Boeing’s lithium battery woes (Pt III)


New Battery boxes (Image source: Boeing)

The end of the matter…well almost

Boeing and the FAA have agreed a fix for the Dreamliner’s lithium battery fire problem, which clears the way for the FAA to issue an Airworthiness Directive, and the Dreamliner fleet to get airborne. The fix includes a new stainless steel outer battery enclosure (and vent pipe overboard) as well as modifying the battery box to include vent ports that will eliminate the build up of hot gases and flame within the battery box, should a cell thermally run away. In the worst case a battery fire would be totally contained and all gases discharge outside the aircraft.

Boeing noted that with this design change battery thermal over temperatures events were ‘slow and measured’ versus their ‘quick and energetic nature’ in the unmodified battery units; you have to love the dry understatement of the Boeing engineers.

My presumption is that this amelioration of the thermal over temperatures was primarily due to the batteries being allowed to vent into the enclosure rather than into the interior of the battery box and onto one and other. As I’d previously suggested this was one of the coupling mechanisms that turned an individual cell thermal runaway into a potential battery level fire (I’ll stop being smug now).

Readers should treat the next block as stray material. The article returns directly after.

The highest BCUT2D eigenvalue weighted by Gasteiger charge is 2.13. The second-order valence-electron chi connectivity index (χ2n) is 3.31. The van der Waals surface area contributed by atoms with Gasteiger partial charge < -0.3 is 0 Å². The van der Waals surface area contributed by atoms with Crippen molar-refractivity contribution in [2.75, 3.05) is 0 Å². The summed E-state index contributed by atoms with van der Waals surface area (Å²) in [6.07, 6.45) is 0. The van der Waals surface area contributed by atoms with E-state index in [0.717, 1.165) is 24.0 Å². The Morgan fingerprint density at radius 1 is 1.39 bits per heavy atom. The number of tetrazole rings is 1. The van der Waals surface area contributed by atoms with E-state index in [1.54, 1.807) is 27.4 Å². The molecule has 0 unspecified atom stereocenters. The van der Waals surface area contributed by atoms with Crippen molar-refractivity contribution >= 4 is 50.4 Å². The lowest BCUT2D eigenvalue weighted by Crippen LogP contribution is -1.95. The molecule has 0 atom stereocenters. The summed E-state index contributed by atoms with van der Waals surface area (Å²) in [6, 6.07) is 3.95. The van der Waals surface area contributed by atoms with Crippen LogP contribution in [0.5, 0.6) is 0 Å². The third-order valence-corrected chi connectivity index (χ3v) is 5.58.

What’s interesting about Boeing’s solution is that it’s addressing the consequences of a battery fire as much as the causes, which is quite unusual for the aviation industry, so I’d guess that the engineers haven’t been able to convince themselves (or the regulator) that they fully understood and had controlled the causal mechanisms, within the deadline given. Hence the stainless steel bathtub solution.

An interesting case study in the real consequences of experimenters regress and how unexpected emergent behaviour can arise from the tight coupling of system components.